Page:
The Little Drive That Could

In the couple of decades of my professional life, nothing was more painful, stressful, long or boring than hard drive recovery.

I've lost data that wasn't backed up, I've wasted days watching a very slow moving progress report with ddrescue, I physically opened drives to move platters in a working enclosure in a freaking white room.

I've had to run to places where I could get a big enough drive because my spider-sense was tingling on a Sunday night to launch into an emergency clone of a production-running machine.

Platter hard drives are a thing of the past. They are slow, and ridiculed on a daily basis. Who the hell waits for 2 goddamn minutes for an OS to boot? Everything is backed up in the cloud, it doesn't matter if your shiny flash storage dies, because a copy will be available by the time you finish installing the new one.

News flash: most cloud-based backup system use platter drives. Why? Because they are reliable in the long run. Maybe SSD will be too, in time. It's a fairly new technology that hasn't been tested by the heavy duty storage industry just yet, and they may incorporate new techniques to prevent the inherent flaws of the system.

There was a paper in 2016 that summarizes this:

An obvious question is how flash reliability compares to that of hard disk drives (HDDs), their main competitor.
We find that when it comes to replacement rates, flash drives win. The annual replacement rates of hard disk drives have previously been reported to be 2-9%, which is high compared to the 4-10% of flash drives we see being replaced in a 4 year period.
However, flash drives are less attractive when it comes to their error rates. More than 20% of flash drives develop uncorrectable errors in a four year period, 30-80% develop badblocks and 2-7% of them develop bad chips.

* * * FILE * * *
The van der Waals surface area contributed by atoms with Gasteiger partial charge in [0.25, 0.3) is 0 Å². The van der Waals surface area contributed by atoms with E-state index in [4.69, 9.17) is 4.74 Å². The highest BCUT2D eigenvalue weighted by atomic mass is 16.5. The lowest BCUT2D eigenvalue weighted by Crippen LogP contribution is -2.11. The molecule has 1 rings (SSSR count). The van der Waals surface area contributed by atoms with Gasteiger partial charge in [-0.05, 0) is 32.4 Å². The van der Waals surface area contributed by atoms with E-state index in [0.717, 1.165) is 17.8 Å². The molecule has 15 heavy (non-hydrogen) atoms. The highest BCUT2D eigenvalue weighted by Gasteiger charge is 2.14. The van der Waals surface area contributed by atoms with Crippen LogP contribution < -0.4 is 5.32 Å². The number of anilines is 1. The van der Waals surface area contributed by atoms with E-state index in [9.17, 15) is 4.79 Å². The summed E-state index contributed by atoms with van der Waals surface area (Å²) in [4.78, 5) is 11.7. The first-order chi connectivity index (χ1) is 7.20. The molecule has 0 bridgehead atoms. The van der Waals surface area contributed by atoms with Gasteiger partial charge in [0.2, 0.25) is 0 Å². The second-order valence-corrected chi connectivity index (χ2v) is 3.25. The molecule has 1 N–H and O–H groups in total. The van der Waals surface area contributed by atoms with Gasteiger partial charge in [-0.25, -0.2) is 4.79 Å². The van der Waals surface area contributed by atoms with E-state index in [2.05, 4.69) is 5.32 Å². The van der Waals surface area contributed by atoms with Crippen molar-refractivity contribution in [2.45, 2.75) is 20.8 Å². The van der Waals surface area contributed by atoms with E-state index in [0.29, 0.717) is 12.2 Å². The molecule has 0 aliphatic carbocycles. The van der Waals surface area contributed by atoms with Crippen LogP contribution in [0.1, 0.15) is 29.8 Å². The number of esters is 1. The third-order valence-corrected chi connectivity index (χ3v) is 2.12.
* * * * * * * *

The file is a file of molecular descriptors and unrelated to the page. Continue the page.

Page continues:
In comparison, previous work on HDDs reports that only 3.5% of disks in a large population developed bad sectors in a 32 months period – a low number when taking into account that the number of sectors on a hard disk is orders of magnitudes larger than the number of either blocks or chips on a solid state drive, and that sectors are smaller than blocks, so a failure is less severe.
In summary, we find that the flash drives in our study experience significantly lower replacement rates (within their rated lifetime) than hard disk drives. On the downside, they experience significantly higher rates of uncorrectable errors than hard disk drives.
(from this paper)

I honestly don't have an opinion yet on SSD vs HDD, and I was quite happy when I switched my older computers to SSDs to extend their lifespan by speeding them up. It's just too early to tell.

Anyways, the main point was to offer a probable eulogy to my last Apple-branded HDD.

WCAR00008188 was manufactured in Thailand on April 7, 2007, as part of the WD2500AAJS (Caviar) family of 250GB drives that shipped with my first Mac Pro. It came pre-installed with Mac OS X 10.4 "Tiger", which would be replaced immediately afterwards by the next version of the OS, and served me at the time as my main development machine for tools for the DVD/Cinema industry. It was running Xcode 2 and Final Cut Pro 7 daily, and even had a Bootcamp partition for Windows-specific software.